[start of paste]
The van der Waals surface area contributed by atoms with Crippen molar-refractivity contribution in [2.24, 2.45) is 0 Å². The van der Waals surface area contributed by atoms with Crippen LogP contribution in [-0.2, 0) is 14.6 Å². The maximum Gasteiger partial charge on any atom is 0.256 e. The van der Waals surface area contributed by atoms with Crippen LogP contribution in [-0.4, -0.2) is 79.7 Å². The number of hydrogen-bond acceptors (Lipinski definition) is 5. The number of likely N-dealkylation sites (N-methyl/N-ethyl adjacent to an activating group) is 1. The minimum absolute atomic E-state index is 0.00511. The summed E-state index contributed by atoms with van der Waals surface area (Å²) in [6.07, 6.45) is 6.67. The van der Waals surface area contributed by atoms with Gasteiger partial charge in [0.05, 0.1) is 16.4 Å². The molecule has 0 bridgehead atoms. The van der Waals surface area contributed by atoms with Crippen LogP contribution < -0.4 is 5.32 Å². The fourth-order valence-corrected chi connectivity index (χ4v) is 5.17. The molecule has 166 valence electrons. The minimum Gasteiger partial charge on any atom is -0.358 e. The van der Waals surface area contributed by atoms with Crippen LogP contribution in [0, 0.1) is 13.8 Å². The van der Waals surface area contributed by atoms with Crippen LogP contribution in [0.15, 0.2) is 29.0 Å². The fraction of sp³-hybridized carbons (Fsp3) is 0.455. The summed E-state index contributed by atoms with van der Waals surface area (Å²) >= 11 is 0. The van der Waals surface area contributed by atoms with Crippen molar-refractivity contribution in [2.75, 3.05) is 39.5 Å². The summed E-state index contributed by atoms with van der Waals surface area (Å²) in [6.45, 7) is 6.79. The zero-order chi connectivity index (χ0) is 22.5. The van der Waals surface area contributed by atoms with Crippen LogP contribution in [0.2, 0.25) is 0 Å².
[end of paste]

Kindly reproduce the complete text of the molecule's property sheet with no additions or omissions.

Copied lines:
The van der Waals surface area contributed by atoms with Crippen molar-refractivity contribution in [2.24, 2.45) is 0 Å². The van der Waals surface area contributed by atoms with Crippen LogP contribution in [-0.2, 0) is 14.6 Å². The maximum Gasteiger partial charge on any atom is 0.256 e. The van der Waals surface area contributed by atoms with Crippen LogP contribution in [-0.4, -0.2) is 79.7 Å². The number of hydrogen-bond acceptors (Lipinski definition) is 5. The number of likely N-dealkylation sites (N-methyl/N-ethyl adjacent to an activating group) is 1. The minimum absolute atomic E-state index is 0.00511. The summed E-state index contributed by atoms with van der Waals surface area (Å²) in [6.07, 6.45) is 6.67. The van der Waals surface area contributed by atoms with Gasteiger partial charge in [0.05, 0.1) is 16.4 Å². The molecule has 0 bridgehead atoms. The van der Waals surface area contributed by atoms with Crippen LogP contribution < -0.4 is 5.32 Å². The fourth-order valence-corrected chi connectivity index (χ4v) is 5.17. The molecule has 166 valence electrons. The minimum Gasteiger partial charge on any atom is -0.358 e. The van der Waals surface area contributed by atoms with Crippen LogP contribution in [0, 0.1) is 13.8 Å². The van der Waals surface area contributed by atoms with Crippen LogP contribution in [0.15, 0.2) is 29.0 Å². The fraction of sp³-hybridized carbons (Fsp3) is 0.455. The summed E-state index contributed by atoms with van der Waals surface area (Å²) >= 11 is 0. The van der Waals surface area contributed by atoms with Crippen molar-refractivity contribution in [2.75, 3.05) is 39.5 Å². The summed E-state index contributed by atoms with van der Waals surface area (Å²) in [6.45, 7) is 6.79. The zero-order chi connectivity index (χ0) is 22.5. The van der Waals surface area contributed by atoms with Crippen LogP contribution in [0.2, 0.25) is 0 Å².